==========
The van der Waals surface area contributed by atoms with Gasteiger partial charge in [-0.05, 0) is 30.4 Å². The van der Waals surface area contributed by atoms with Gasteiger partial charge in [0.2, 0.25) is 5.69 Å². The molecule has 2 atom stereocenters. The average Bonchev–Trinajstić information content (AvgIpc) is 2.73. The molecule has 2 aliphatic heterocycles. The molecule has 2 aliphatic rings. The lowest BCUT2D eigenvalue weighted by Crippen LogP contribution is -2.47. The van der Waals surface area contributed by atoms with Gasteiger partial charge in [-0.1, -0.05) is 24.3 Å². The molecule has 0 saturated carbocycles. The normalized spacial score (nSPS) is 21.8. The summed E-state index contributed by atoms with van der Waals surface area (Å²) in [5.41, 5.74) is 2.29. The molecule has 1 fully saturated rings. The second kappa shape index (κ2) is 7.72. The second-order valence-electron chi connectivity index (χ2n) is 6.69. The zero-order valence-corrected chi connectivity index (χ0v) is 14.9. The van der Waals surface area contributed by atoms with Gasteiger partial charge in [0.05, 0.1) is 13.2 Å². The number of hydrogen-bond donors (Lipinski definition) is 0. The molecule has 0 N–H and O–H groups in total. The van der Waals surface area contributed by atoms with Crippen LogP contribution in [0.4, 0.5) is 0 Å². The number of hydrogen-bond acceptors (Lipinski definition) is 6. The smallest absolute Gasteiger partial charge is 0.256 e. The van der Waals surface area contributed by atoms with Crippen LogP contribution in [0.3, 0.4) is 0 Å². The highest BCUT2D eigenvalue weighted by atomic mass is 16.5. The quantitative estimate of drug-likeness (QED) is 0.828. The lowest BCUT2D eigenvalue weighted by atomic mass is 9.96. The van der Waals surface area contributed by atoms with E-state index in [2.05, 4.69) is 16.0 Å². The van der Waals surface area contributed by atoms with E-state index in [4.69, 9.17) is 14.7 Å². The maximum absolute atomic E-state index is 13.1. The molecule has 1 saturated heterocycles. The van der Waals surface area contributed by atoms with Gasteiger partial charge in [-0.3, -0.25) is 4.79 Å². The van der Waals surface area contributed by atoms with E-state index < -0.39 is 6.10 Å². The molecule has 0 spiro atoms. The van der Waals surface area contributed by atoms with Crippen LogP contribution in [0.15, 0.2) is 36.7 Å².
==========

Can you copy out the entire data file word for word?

The van der Waals surface area contributed by atoms with Gasteiger partial charge in [-0.05, 0) is 30.4 Å². The van der Waals surface area contributed by atoms with Gasteiger partial charge in [0.2, 0.25) is 5.69 Å². The molecule has 2 atom stereocenters. The average Bonchev–Trinajstić information content (AvgIpc) is 2.73. The molecule has 2 aliphatic heterocycles. The molecule has 2 aliphatic rings. The lowest BCUT2D eigenvalue weighted by Crippen LogP contribution is -2.47. The van der Waals surface area contributed by atoms with Gasteiger partial charge in [-0.1, -0.05) is 24.3 Å². The molecule has 0 saturated carbocycles. The normalized spacial score (nSPS) is 21.8. The summed E-state index contributed by atoms with van der Waals surface area (Å²) in [5.41, 5.74) is 2.29. The molecule has 1 fully saturated rings. The second kappa shape index (κ2) is 7.72. The second-order valence-electron chi connectivity index (χ2n) is 6.69. The zero-order valence-corrected chi connectivity index (χ0v) is 14.9. The van der Waals surface area contributed by atoms with Gasteiger partial charge in [0.05, 0.1) is 13.2 Å². The number of hydrogen-bond donors (Lipinski definition) is 0. The molecule has 0 N–H and O–H groups in total. The van der Waals surface area contributed by atoms with Crippen LogP contribution in [0.4, 0.5) is 0 Å². The number of hydrogen-bond acceptors (Lipinski definition) is 6. The smallest absolute Gasteiger partial charge is 0.256 e. The van der Waals surface area contributed by atoms with Crippen LogP contribution in [0.3, 0.4) is 0 Å². The highest BCUT2D eigenvalue weighted by atomic mass is 16.5. The quantitative estimate of drug-likeness (QED) is 0.828. The lowest BCUT2D eigenvalue weighted by atomic mass is 9.96. The van der Waals surface area contributed by atoms with E-state index in [2.05, 4.69) is 16.0 Å². The van der Waals surface area contributed by atoms with E-state index in [4.69, 9.17) is 14.7 Å². The maximum absolute atomic E-state index is 13.1. The molecule has 1 saturated heterocycles. The van der Waals surface area contributed by atoms with Gasteiger partial charge in [-0.3, -0.25) is 4.79 Å². The van der Waals surface area contributed by atoms with E-state index < -0.39 is 6.10 Å². The molecule has 0 spiro atoms. The van der Waals surface area contributed by atoms with Crippen LogP contribution in [0.15, 0.2) is 36.7 Å².